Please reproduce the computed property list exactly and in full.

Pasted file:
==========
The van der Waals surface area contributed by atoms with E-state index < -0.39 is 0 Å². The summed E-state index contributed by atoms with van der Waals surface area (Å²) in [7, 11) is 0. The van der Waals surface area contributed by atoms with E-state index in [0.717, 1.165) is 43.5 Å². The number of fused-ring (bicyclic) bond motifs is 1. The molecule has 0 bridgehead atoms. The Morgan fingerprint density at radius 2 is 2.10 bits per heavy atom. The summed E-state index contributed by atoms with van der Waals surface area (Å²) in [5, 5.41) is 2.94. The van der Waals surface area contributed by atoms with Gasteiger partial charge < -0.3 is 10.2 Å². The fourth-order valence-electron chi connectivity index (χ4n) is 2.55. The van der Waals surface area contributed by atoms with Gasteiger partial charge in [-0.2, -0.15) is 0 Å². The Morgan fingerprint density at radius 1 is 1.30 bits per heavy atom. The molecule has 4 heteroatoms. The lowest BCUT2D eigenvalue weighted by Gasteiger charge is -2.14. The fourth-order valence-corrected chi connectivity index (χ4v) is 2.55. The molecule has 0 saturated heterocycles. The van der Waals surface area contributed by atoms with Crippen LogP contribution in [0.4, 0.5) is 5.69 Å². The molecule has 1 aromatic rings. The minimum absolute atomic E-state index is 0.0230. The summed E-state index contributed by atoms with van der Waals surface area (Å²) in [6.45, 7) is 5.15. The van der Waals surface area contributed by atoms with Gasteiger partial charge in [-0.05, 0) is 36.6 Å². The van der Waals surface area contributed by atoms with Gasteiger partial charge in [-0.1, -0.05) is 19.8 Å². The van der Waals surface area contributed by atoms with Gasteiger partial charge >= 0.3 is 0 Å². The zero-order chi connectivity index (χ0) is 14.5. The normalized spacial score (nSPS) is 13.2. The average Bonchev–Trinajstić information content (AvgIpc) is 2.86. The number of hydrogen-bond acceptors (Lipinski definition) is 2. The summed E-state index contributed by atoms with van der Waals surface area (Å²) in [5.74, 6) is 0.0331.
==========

The van der Waals surface area contributed by atoms with E-state index < -0.39 is 0 Å². The summed E-state index contributed by atoms with van der Waals surface area (Å²) in [7, 11) is 0. The van der Waals surface area contributed by atoms with E-state index in [0.717, 1.165) is 43.5 Å². The number of fused-ring (bicyclic) bond motifs is 1. The molecule has 0 bridgehead atoms. The Morgan fingerprint density at radius 2 is 2.10 bits per heavy atom. The summed E-state index contributed by atoms with van der Waals surface area (Å²) in [5, 5.41) is 2.94. The van der Waals surface area contributed by atoms with Gasteiger partial charge < -0.3 is 10.2 Å². The fourth-order valence-electron chi connectivity index (χ4n) is 2.55. The van der Waals surface area contributed by atoms with Gasteiger partial charge in [-0.2, -0.15) is 0 Å². The Morgan fingerprint density at radius 1 is 1.30 bits per heavy atom. The molecule has 4 heteroatoms. The lowest BCUT2D eigenvalue weighted by Gasteiger charge is -2.14. The fourth-order valence-corrected chi connectivity index (χ4v) is 2.55. The molecule has 0 saturated heterocycles. The van der Waals surface area contributed by atoms with Crippen LogP contribution in [0.4, 0.5) is 5.69 Å². The molecule has 1 aromatic rings. The minimum absolute atomic E-state index is 0.0230. The summed E-state index contributed by atoms with van der Waals surface area (Å²) in [6.45, 7) is 5.15. The van der Waals surface area contributed by atoms with Gasteiger partial charge in [-0.05, 0) is 36.6 Å². The van der Waals surface area contributed by atoms with Gasteiger partial charge in [-0.1, -0.05) is 19.8 Å². The van der Waals surface area contributed by atoms with Gasteiger partial charge >= 0.3 is 0 Å². The zero-order chi connectivity index (χ0) is 14.5. The normalized spacial score (nSPS) is 13.2. The average Bonchev–Trinajstić information content (AvgIpc) is 2.86. The number of hydrogen-bond acceptors (Lipinski definition) is 2. The summed E-state index contributed by atoms with van der Waals surface area (Å²) in [5.74, 6) is 0.0331.